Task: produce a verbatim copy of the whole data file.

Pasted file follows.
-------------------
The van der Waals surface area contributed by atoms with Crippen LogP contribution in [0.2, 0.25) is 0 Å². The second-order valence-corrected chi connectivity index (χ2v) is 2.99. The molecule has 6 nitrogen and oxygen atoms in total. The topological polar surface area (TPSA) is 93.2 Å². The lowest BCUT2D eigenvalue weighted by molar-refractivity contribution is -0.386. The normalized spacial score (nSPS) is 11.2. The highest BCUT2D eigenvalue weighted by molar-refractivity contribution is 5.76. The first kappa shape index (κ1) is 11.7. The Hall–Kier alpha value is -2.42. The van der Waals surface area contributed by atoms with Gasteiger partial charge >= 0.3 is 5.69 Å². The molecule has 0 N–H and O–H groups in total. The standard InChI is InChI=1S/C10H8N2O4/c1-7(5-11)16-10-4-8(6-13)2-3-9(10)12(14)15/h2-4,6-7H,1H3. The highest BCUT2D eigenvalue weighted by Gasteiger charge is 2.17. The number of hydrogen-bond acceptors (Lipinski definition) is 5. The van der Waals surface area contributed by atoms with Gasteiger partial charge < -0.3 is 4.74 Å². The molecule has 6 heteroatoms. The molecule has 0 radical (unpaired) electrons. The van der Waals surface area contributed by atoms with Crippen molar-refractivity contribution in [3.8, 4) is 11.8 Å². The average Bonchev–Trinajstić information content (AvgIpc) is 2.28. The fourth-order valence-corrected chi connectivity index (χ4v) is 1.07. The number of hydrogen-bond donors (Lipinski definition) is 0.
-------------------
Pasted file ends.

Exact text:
The van der Waals surface area contributed by atoms with Crippen LogP contribution in [0.2, 0.25) is 0 Å². The second-order valence-corrected chi connectivity index (χ2v) is 2.99. The molecule has 6 nitrogen and oxygen atoms in total. The topological polar surface area (TPSA) is 93.2 Å². The lowest BCUT2D eigenvalue weighted by molar-refractivity contribution is -0.386. The normalized spacial score (nSPS) is 11.2. The highest BCUT2D eigenvalue weighted by molar-refractivity contribution is 5.76. The first kappa shape index (κ1) is 11.7. The Hall–Kier alpha value is -2.42. The van der Waals surface area contributed by atoms with Gasteiger partial charge >= 0.3 is 5.69 Å². The molecule has 0 N–H and O–H groups in total. The standard InChI is InChI=1S/C10H8N2O4/c1-7(5-11)16-10-4-8(6-13)2-3-9(10)12(14)15/h2-4,6-7H,1H3. The highest BCUT2D eigenvalue weighted by Gasteiger charge is 2.17. The number of hydrogen-bond acceptors (Lipinski definition) is 5. The van der Waals surface area contributed by atoms with Gasteiger partial charge < -0.3 is 4.74 Å². The molecule has 6 heteroatoms. The molecule has 0 radical (unpaired) electrons. The van der Waals surface area contributed by atoms with Crippen molar-refractivity contribution in [3.8, 4) is 11.8 Å². The average Bonchev–Trinajstić information content (AvgIpc) is 2.28. The fourth-order valence-corrected chi connectivity index (χ4v) is 1.07. The number of hydrogen-bond donors (Lipinski definition) is 0.